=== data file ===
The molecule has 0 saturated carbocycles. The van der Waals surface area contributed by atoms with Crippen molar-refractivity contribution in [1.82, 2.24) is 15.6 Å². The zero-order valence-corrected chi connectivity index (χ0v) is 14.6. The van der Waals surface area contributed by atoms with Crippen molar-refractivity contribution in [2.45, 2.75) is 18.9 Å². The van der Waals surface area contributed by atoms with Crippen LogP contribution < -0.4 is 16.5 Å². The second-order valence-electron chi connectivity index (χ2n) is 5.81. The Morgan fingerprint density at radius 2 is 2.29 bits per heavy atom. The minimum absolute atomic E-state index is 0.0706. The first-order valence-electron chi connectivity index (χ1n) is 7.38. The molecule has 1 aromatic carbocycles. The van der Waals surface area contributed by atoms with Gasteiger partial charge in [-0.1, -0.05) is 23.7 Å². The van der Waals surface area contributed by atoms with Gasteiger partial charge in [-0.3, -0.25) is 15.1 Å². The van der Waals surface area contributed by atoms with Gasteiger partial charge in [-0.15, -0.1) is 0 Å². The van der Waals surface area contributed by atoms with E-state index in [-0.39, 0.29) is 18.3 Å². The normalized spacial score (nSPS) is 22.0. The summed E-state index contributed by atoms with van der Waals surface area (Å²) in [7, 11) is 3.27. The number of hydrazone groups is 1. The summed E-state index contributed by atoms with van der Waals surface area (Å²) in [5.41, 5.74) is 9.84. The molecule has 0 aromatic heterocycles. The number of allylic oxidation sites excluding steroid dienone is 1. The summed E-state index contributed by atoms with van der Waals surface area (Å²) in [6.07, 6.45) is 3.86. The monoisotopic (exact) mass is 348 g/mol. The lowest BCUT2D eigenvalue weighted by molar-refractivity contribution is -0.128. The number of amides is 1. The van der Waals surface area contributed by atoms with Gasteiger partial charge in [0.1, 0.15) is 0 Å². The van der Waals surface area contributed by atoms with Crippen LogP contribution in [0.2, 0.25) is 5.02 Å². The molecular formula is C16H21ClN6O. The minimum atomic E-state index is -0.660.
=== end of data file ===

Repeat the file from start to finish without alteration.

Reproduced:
The molecule has 0 saturated carbocycles. The van der Waals surface area contributed by atoms with Crippen molar-refractivity contribution in [1.82, 2.24) is 15.6 Å². The zero-order valence-corrected chi connectivity index (χ0v) is 14.6. The van der Waals surface area contributed by atoms with Crippen molar-refractivity contribution in [2.45, 2.75) is 18.9 Å². The van der Waals surface area contributed by atoms with Crippen LogP contribution < -0.4 is 16.5 Å². The second-order valence-electron chi connectivity index (χ2n) is 5.81. The Morgan fingerprint density at radius 2 is 2.29 bits per heavy atom. The minimum absolute atomic E-state index is 0.0706. The first-order valence-electron chi connectivity index (χ1n) is 7.38. The molecule has 1 aromatic carbocycles. The van der Waals surface area contributed by atoms with Gasteiger partial charge in [-0.1, -0.05) is 23.7 Å². The van der Waals surface area contributed by atoms with Gasteiger partial charge in [-0.3, -0.25) is 15.1 Å². The van der Waals surface area contributed by atoms with Gasteiger partial charge in [-0.15, -0.1) is 0 Å². The van der Waals surface area contributed by atoms with E-state index in [-0.39, 0.29) is 18.3 Å². The normalized spacial score (nSPS) is 22.0. The summed E-state index contributed by atoms with van der Waals surface area (Å²) in [7, 11) is 3.27. The number of hydrazone groups is 1. The summed E-state index contributed by atoms with van der Waals surface area (Å²) in [5.41, 5.74) is 9.84. The molecule has 0 aromatic heterocycles. The number of allylic oxidation sites excluding steroid dienone is 1. The summed E-state index contributed by atoms with van der Waals surface area (Å²) in [6.07, 6.45) is 3.86. The monoisotopic (exact) mass is 348 g/mol. The lowest BCUT2D eigenvalue weighted by molar-refractivity contribution is -0.128. The number of amides is 1. The van der Waals surface area contributed by atoms with Gasteiger partial charge in [0.1, 0.15) is 0 Å². The van der Waals surface area contributed by atoms with Crippen LogP contribution in [0.2, 0.25) is 5.02 Å². The molecular formula is C16H21ClN6O. The minimum atomic E-state index is -0.660.